10+ Random Facts Fans Didn't Know About 'Finding Nemo'

Twenty years ago, Pixar was hard-pressed to convince anyone that a clownfish named Nemo would be their next big hit. Fast-forward to today and Finding Nemo remains firmly atop the Pixar Mount Rushmore.

A lot went into making the film beyond just what we see on the big screen. Have a look and check out these 10+ things fans likely didn't know about Finding Nemo.

1. *Finding Nemo's* creative team was nearly sued!

An author by the name of Franck Le Calvez sued for plagiarism. He claimed that his short story, "Pierrot Le Poisson-Clown", was the inspiration for Nemo and his wild sea-faring adventure.

The case was thrown out.

2. The design team all became scuba-certified!


This was done in an attempt to give the animators first-hand knowledge of what a reef looked like and how the ecosystem functioned.

You have to hand it to Pixar — their dedication to realism is unmatched.

3. The story was inspired by director Andrew Stanton.

Around the time that Finding Nemo was being developed, Andrew Stanton was a new father.

He said he realized that his overprotective behavior was inhibiting him from truly bonding with his son.

Hence, Finding Nemo was born!

4. Nemo's mom is technically his dad.


Here's a fun lesson in biology: all clownfish are born male. They're what's known as a sequential hermaphrodite.

This means that they can change their sex in order to mate and procreate — then change back!

5. The powers that be were certain that the film would flop.

Then Disney CEO, Michael Eisner, was so confident that the film would be a failure that he postponed contract negotiations with Pixar!

Eisner thought it was one of the weakest offerings in the history of Pixar.

6. Andrew Stanton owes a lot to Albert Brooks:


As the director explained in an interview with Jim Hill Media,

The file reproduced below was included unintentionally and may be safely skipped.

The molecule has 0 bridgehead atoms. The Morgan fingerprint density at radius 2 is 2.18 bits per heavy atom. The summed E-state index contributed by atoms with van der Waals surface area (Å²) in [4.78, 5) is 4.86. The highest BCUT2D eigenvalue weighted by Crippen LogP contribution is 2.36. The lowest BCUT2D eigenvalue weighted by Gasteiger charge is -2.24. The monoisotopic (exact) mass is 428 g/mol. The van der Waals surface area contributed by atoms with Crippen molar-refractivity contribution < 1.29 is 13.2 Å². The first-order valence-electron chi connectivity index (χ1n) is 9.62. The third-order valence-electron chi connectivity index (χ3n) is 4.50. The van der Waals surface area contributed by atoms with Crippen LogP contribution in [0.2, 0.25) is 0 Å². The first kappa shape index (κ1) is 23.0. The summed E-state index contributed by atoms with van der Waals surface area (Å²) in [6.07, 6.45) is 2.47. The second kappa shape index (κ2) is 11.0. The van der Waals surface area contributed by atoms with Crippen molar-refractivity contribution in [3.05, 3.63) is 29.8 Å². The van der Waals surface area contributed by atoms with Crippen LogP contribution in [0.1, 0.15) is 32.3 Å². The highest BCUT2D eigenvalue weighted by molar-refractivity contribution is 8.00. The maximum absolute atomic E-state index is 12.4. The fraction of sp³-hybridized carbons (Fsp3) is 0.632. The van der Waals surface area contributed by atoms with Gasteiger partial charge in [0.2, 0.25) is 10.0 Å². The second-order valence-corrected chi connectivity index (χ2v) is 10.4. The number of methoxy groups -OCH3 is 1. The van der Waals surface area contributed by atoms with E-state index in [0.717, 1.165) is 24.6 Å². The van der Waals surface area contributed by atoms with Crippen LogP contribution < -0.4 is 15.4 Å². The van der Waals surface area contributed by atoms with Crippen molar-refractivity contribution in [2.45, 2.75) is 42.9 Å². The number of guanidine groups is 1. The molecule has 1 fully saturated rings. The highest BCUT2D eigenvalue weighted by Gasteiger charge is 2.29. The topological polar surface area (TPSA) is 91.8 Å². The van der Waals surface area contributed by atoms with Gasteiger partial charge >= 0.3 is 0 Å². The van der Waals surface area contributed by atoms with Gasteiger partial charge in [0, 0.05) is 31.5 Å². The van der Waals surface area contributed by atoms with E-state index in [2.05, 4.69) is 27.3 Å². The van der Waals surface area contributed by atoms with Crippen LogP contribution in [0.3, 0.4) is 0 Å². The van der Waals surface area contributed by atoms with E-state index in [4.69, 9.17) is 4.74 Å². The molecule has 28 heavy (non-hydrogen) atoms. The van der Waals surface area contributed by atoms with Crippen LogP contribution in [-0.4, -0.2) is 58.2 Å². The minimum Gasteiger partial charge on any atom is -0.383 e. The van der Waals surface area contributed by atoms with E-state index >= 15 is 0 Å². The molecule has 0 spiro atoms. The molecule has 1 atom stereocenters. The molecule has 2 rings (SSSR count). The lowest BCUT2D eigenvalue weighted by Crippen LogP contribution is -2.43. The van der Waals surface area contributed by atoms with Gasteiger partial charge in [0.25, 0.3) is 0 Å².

"He absolutely saved this picture. He is exactly what I needed this father character to be. You needed someone who was neurotic, over-protective but still appealing throughout. And that is one of Albert's gifts."

7. The animators studied the movements of real fish to better understand how they moved.

As Pixar animator Dylan Brown explained to PixarTalk.com,

"Fish underwater can travel three feet in a flash. You blink and the thing is gone. We were wondering how they did that and studied their movements on video. By slowing things down, we could figure it out."

8. The first drafts of animation looked too real.


You'd think this would be a good problem to have but apparently not. When production compared the shots of live-ocean footage to cells they'd just animated, no one was able to tell the difference.

Animators were sent back to the drawing board to make the film appear more cartoonish.

9. There's another very famous Nemo!


The character of Nemo in Finding Nemo is actually taken from Jules Verne's immortal classic "20,000 Leagues Under the Sea."

The main antagonist of the film is also named Nemo, captain of the futuristic submarine The Nautilus.

10. Megan Mullany was fired from the set!

Megan is best-known for playing Karen Walker on Will & Grace. Apparently, production was insistent that Megan used the same high-pitched voice she once did for Karen.

When she refused, she was fired.

11. The character of Dory was based on Ellen Degeneres.


Before Ellen, Dory was actually going to be a male character! Director and co-writer Andrew Stanton had a chance encounter of watching The Ellen Show with his wife.

He thought it was funny how the comedian seemed to jump from one thought to the next.

Sound familiar?

12. William H. Macy was the original voice of Marlin!

Unfortunately, Disney felt that William lacked the warmth necessary to be convincing in the role. He recorded all of the dialogue and was let go at the last minute.

After his departure, Albert Brookes was brought in.

13. Andrew Stanton is the voice of Crush the sea turtle!


Crush Turtle or C. Turtle — get it? Supposedly Stanton had never intended on lending his voice to the character but after the test-screening was so successful Andrew decided to stick it out.

He recorded all of his lines while lying down on his couch.

14. The film put a serious stress on the clown fish population.

As you can imagine, children everywhere wanted them as pets after seeing the movie. This rapidly depleted the natural supply.

Pet stores across the country couldn't stock the florescent fish fast enough.

Others became inclined to liberate their captive fish!


I guess I can sort of understand why someone would want to free their fish but the lack of forethought is comical.

Many people were releasing the fish into the wrong waters or into high-predator zones.